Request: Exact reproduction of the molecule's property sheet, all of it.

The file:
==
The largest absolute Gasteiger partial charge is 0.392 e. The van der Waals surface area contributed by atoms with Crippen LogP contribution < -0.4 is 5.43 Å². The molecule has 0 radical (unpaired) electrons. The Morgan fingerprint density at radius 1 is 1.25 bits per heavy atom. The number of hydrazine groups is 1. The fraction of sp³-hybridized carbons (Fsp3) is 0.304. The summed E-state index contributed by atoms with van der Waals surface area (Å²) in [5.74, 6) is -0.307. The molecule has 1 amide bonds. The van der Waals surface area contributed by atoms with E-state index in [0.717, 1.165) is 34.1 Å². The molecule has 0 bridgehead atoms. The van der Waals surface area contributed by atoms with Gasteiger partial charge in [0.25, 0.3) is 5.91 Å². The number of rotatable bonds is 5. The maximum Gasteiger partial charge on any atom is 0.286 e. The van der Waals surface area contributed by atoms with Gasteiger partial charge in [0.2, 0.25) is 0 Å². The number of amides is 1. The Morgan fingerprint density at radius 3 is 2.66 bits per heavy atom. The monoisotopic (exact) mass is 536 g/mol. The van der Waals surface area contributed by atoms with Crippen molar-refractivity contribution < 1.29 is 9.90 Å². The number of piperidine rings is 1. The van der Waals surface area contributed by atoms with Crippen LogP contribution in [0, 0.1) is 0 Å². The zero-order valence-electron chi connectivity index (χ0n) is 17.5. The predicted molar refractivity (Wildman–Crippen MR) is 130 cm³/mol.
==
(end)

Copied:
The largest absolute Gasteiger partial charge is 0.392 e. The van der Waals surface area contributed by atoms with Crippen LogP contribution < -0.4 is 5.43 Å². The molecule has 0 radical (unpaired) electrons. The Morgan fingerprint density at radius 1 is 1.25 bits per heavy atom. The number of hydrazine groups is 1. The fraction of sp³-hybridized carbons (Fsp3) is 0.304. The summed E-state index contributed by atoms with van der Waals surface area (Å²) in [5.74, 6) is -0.307. The molecule has 1 amide bonds. The van der Waals surface area contributed by atoms with E-state index in [0.717, 1.165) is 34.1 Å². The molecule has 0 bridgehead atoms. The van der Waals surface area contributed by atoms with Gasteiger partial charge in [0.25, 0.3) is 5.91 Å². The number of rotatable bonds is 5. The maximum Gasteiger partial charge on any atom is 0.286 e. The van der Waals surface area contributed by atoms with Gasteiger partial charge in [0.2, 0.25) is 0 Å². The number of amides is 1. The Morgan fingerprint density at radius 3 is 2.66 bits per heavy atom. The monoisotopic (exact) mass is 536 g/mol. The van der Waals surface area contributed by atoms with Crippen molar-refractivity contribution < 1.29 is 9.90 Å². The number of piperidine rings is 1. The van der Waals surface area contributed by atoms with Crippen LogP contribution in [0, 0.1) is 0 Å². The zero-order valence-electron chi connectivity index (χ0n) is 17.5. The predicted molar refractivity (Wildman–Crippen MR) is 130 cm³/mol.